As I wore a floppy brimmed hat to act as blinkers and increase meditative practice, the person who approached me from behind wasn’t visible. So I asked, ‘Are you a server?’ and looked up to see Brooke nodding a silent gracious, ‘Yes’. In reaction to not wanting to disturb her, I whispered, ‘Go away Brooke’, but appreciated her hoisting me onto my feet and safely securing me aside the railing. Then she waited to see me pass safely by into the toilets. Sitting on the loo, I observed steadfastness within my body, regardless of the incident, feeling no sensations of upset or ego-deflation at all. Brooke on the other hand later told me she had walked away with a tear or two thinking she’s so brave, you all don’t know, saying she wanted to scream it to everyone. The image of me looking like a beetle needing to be flipped right side up had her smiling again!
My next falling incident was on Day Eight, following the first meditation hour. It was almost a repeat performance, except this time an incredible feeling of peaceful ease permeated my entire being before falling. My walking had improved so much I took a couple of strides without resting my hand on the railing, hazardously forgetting that I needed too. This time, the moment I was down, a meditator named Patsy came to my rescue. She attempted to lift me one-way and said aloud yet to herself, ‘No, wrong way’ having observed Brooke’s method the previous occasion. Then she hoisted me up with a turn, facing me towards the railing where Brooke—my original angel, was waiting to support me further upright. Because of our positions we hugged and I kissed her heart sighing, ‘Oh Brookie’, feeling love’s benevolence all around me. This time I wept while sitting on the toilet, my heart overwhelmed by the goodness of people. The beauty of friends and complete strangers overcame me, and it felt good.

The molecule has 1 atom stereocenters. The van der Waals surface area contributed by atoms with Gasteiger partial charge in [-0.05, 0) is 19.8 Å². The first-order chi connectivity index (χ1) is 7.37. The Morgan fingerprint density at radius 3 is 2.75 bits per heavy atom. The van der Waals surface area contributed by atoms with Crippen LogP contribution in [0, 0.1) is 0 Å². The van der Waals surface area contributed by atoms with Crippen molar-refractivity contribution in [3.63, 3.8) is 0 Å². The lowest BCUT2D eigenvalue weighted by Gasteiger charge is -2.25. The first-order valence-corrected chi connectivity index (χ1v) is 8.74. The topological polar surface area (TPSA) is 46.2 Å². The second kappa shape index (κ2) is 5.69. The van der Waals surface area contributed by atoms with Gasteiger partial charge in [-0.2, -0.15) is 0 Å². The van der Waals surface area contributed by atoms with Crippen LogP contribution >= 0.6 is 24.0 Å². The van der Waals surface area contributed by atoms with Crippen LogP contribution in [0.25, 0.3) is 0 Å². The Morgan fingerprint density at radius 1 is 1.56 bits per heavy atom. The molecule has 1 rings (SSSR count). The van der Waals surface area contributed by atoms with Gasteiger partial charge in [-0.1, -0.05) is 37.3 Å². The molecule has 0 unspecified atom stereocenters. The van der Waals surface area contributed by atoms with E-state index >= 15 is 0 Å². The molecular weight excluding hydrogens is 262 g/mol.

Throughout the next 22 pages of this chapter:
Vipassana concludes … meet another lifetime friend in inspirational Yolanda.
Miscommunications with loved ones and ‘craving’ for my soul mate: understand why book is called ‘Agony’.
Walking miracles and declining weight due to incorrect diet.
Cory flies over for Julie and Glenn’s wedding: shocked by my walking difficulty.
Julie and Glenn buy me a walker on their honeymoon. Short-term good/long-term bad.
Cuddles and blessings from Amma: the Cuddle Mother/Hugging Saint.
‘Autobiography of a Yogi’ begins to come to life.
Revisit bland diet and Mum strains inspire: ‘If I’m Feeling Blue’ poem.
Mum meets writer John Archer ~ great mentor.
Initiated into Babaji Kriya Yoga—known as ‘Initiations into Kriya Kundalini Pranayama and Dhyanam’… ‘Autobiography of a Yogi’ takes flight.
Leon disappoints me when he doesn’t visit me on a business trip as promised. Visits next March.